Design Classic – Influential and important design
- Designer: Jasper Morrison
- Material: wool upholstery and wood frame
- Manufacturer: Sheridan Coakley Products, London England
Morrison earned his bachelor’s degree from Kingston University in 1982 before enrolling in the Royal College of Art in London. In 1987, he established his own design firm. Morrison designed a series of pieces for Sheridan Coakley in the United Kingdom before garnering the notice of international producers such as Vitra and Capellini. He also worked for Ikea, a well-known Swedish retailer.
Morrison’s couches, which featured vividly colored stretched upholstery, matched the late 1980s and early 1990s trend for minimalist, minimalist interiors nicely. Morrison has also used the similar aesthetic on other things, such as sculptural door knobs for Franz Schedier GmbH in Germany and a simple wine rack made of brilliantly colored plastic.
This sofa is designed in a so-called minimalist style that is basic and unadorned. Throughout the late 1980s, this emergent style had a significant impact on design in Europe. The sofa in question results from a significant collaboration between a talented young designer and a manufacturer committed to promoting new design. This partnership ushered in a new era for British furniture design’s prominence and prominence.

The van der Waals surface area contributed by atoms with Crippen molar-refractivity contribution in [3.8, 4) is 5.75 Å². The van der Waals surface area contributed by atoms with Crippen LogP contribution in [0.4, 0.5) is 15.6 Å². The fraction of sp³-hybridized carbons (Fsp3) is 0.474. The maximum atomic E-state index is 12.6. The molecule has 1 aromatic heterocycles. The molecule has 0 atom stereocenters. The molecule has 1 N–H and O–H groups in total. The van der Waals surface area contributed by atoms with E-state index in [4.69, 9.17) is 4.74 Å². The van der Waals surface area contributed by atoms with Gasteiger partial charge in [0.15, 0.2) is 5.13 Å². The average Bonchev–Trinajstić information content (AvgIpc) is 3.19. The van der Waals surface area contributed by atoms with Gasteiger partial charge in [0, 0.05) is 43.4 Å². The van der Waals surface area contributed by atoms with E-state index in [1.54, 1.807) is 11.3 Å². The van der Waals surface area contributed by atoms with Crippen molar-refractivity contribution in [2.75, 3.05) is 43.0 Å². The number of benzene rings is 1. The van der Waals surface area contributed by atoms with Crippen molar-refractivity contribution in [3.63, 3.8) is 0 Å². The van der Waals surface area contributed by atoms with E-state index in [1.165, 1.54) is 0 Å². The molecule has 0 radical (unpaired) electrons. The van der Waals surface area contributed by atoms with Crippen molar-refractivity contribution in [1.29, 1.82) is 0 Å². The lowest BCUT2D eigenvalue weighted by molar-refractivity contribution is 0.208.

At the time, the sofa’s form was distinctive in mainstream British upholstered furniture. The manner it was elevated above the ground on aluminium feet was also unique. Its construction, on the other hand, was traditional. The upholstery is a traditional coiled spring structure supported by hessian webbing and coated with foam, while the frame is built of beechwood. On the Continent, producers utilized elasticized webbing or injection-moulded foam instead of springs; therefore, this design was rare.
Byars, M., & Riley, T. (2004). The design encyclopedia. Laurence King Publishing.
McDermott, C. (1997). Twentieth century design. Carlton.
You may also be interested in
How did so much beauty and imagination appear in daily rural life articles in Portugal? How did these objects’ shapes so deftly combine need and formal perfection? This book examines the impact that centuries of trial and error, individual craftsmanship, and an instinct to cut out the important with the tiniest of means had on artefacts that made life in a pre-industrial society both liveable and meaningful.
The British Royal Society of Arts (RSA) established the Royal Designer for Industry designation in 1936 to encourage high-quality industrial design and elevate the reputation of designers. It is given to persons who have demonstrated “consistent excellence in beautiful and efficient industrial design.”